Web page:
Assorted content to end your week.
- Following up on yesterday's column
, David Atkins discusses
his own preference for front-end fixes to poverty and inequality:
The standard way you'll hear most progressives address inequality issues is to allow the labor market to run as usual, but levy heavy taxes on the back for redistribution.
No doubt that is the simplest way of doing it. But it also creates some problems, including a perception of unfairness, the potential to simply lower the tax rates when conservatives are put in charge, and capital mobility in which the richest people simply leave the country.
Front-end fixes that distribute wealth more fairly before
it makes it to the hands to the plutocrats is more desirable in my book. They're harder to get rid of legislatively, they eliminate the "we're overtaxed" argument, and they reduce the incentive for capital mobility. - Chuk Plante and Rachel Malena introduce
a week of action on the part of the the Poverty Costs campaign - a particularly important prospect given that investments to fight poverty can more than pay for themselves. Kathleen Geier discusses
how inequality kills. And Paul Krugman challenges
the "hammock fallacy" used by the right to complain about social investments:
(I)f generous aid to the poor perpetuates poverty, the United States — which treats its poor far more harshly than other rich countries, and induces them to work much longer hours — should lead the West in social mobility, in the fraction of those born poor who work their way up the scale. In fact, it’s just the opposite: America has less social mobility
than most other advanced countries.
And there’s no puzzle why: it’s hard for young people to get ahead when they suffer from poor nutrition, inadequate medical care, and lack of access to good education. The antipoverty programs that we have actually do a lot to help people rise. For example, Americans who received early access to food stamps
were healthier and more productive in later life than those who didn’t. But we don’t do enough along these lines. The reason so many Americans remain trapped in poverty isn’t that the government helps them too much; it’s that it helps them too little.- Unfortunately, we too are stuck with a federal government proudly trumpeting an economy which is generating
almost nothing but part-time work - and a provincial one determined to favour private, low-wage labour no matter what the cost to Saskatchewan in both wages and productivity
- Thomas Mulcair weighs in
on the Cons' Unfair Elections Act designed to avoid any change on the federal scene:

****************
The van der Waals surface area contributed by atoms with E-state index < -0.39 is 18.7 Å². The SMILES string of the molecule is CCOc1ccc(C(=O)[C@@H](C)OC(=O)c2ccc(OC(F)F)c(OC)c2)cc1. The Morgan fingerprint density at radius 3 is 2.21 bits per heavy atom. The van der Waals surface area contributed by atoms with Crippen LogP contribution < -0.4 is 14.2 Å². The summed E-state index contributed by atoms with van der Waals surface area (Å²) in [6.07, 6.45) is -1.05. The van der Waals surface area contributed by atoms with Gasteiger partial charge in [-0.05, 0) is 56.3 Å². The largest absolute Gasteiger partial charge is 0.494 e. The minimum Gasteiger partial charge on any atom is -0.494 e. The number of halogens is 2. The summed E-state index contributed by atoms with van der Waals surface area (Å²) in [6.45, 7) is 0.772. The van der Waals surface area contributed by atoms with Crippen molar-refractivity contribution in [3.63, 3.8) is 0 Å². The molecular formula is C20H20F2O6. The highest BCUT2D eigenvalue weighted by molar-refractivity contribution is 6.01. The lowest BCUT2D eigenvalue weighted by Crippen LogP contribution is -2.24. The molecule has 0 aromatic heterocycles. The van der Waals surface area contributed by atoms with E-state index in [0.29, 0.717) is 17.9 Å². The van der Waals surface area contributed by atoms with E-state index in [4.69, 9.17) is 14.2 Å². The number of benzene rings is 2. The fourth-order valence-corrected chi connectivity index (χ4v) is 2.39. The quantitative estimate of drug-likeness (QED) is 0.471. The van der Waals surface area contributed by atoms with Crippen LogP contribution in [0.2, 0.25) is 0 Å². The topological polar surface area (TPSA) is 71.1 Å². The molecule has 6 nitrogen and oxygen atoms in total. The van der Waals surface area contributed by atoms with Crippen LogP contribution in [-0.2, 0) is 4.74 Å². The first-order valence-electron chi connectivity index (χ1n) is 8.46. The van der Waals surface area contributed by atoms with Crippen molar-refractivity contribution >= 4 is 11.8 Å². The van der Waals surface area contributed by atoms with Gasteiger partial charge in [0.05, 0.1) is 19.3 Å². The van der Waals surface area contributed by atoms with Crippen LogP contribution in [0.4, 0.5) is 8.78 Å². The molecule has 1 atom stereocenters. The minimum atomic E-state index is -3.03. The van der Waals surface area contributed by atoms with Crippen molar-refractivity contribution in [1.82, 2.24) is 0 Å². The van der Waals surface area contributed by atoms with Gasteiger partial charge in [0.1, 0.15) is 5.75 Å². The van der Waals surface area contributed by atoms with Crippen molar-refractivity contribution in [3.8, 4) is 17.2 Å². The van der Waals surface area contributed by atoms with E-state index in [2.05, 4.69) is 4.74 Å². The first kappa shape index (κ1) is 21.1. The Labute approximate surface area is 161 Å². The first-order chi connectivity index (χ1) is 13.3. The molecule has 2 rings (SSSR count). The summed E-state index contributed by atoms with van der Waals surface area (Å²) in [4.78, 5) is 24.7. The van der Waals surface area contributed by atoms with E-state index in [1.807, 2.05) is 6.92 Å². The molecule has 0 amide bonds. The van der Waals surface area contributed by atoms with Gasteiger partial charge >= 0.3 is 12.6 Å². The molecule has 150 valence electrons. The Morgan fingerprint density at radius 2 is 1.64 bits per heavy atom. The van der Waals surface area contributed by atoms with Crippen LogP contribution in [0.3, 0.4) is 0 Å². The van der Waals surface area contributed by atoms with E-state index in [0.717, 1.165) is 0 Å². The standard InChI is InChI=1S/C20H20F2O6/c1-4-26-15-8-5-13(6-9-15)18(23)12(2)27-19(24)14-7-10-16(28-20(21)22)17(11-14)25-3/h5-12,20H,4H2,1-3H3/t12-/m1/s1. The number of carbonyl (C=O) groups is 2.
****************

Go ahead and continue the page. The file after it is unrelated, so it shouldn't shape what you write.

With its euphemistically named Fair Elections Act, the Conservatives have managed to introduce one of the worst electoral bills to date. Among other things, it would strip Elections Canada of its investigative powers when, in fact, those powers need to be improved; increase the limit of political donations (they apparently haven’t been paying attention to the Charbonneau commission); and disenfranchise youth, seniors and aboriginal voters.
Canadians are not fools. They know the Conservatives are loading the dice in their favour. Every single one of these measures stands to unduly benefit their party.
But the most baffling provision is the one that prevents Elections Canada from educating Canadians about their vote or encouraging them to take part in this fundamental democratic duty. I say “baffling” because at a time when political cynicism is rampant and electoral participation is at historic lows, how can they possibly try to convince us that this will enhance our democracy?
“Getting Canadians to vote is the responsibility of political parties,” they say. I beg to differ. To think this way is to relegate this essential democratic principle to a simple act of petty partisan politics — and it doesn’t work.- Likewise, both the Cons' appointed chief electoral officer (Marc Mayrand
) and their most-cited authority on supposed voter fraud (Harry Neufeld
) confirm there's no reason for confidence in either the bill or the government seeking to impose it on Canadian voters. And Justin Ling sees
the Cons as having made as strong a case for their bill as they have for the necessity of ghostbusting.
- Finally,Tannara Yelland writes
that Saskatchewan's access-to-information laws manage to stand out as weak even compared to their antiquated federal counterparts.